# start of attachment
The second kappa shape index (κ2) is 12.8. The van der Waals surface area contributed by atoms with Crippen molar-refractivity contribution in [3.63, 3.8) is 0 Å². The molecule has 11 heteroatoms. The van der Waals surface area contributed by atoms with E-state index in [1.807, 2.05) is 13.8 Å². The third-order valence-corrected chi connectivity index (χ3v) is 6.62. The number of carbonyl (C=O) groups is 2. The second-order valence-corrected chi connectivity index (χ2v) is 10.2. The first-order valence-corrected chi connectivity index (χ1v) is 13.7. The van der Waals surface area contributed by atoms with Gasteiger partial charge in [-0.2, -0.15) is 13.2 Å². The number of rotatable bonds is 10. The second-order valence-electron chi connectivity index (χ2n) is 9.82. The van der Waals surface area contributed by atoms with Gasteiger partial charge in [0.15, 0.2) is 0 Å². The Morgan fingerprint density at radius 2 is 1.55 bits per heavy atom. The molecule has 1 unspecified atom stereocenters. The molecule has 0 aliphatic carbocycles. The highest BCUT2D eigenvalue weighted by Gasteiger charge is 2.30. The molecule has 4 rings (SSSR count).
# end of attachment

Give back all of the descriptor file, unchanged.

The second kappa shape index (κ2) is 12.8. The van der Waals surface area contributed by atoms with Crippen molar-refractivity contribution in [3.63, 3.8) is 0 Å². The molecule has 11 heteroatoms. The van der Waals surface area contributed by atoms with E-state index in [1.807, 2.05) is 13.8 Å². The third-order valence-corrected chi connectivity index (χ3v) is 6.62. The number of carbonyl (C=O) groups is 2. The second-order valence-corrected chi connectivity index (χ2v) is 10.2. The first-order valence-corrected chi connectivity index (χ1v) is 13.7. The van der Waals surface area contributed by atoms with Gasteiger partial charge in [-0.2, -0.15) is 13.2 Å². The number of rotatable bonds is 10. The second-order valence-electron chi connectivity index (χ2n) is 9.82. The van der Waals surface area contributed by atoms with Gasteiger partial charge in [0.15, 0.2) is 0 Å². The Morgan fingerprint density at radius 2 is 1.55 bits per heavy atom. The molecule has 1 unspecified atom stereocenters. The molecule has 0 aliphatic carbocycles. The highest BCUT2D eigenvalue weighted by Gasteiger charge is 2.30. The molecule has 4 rings (SSSR count).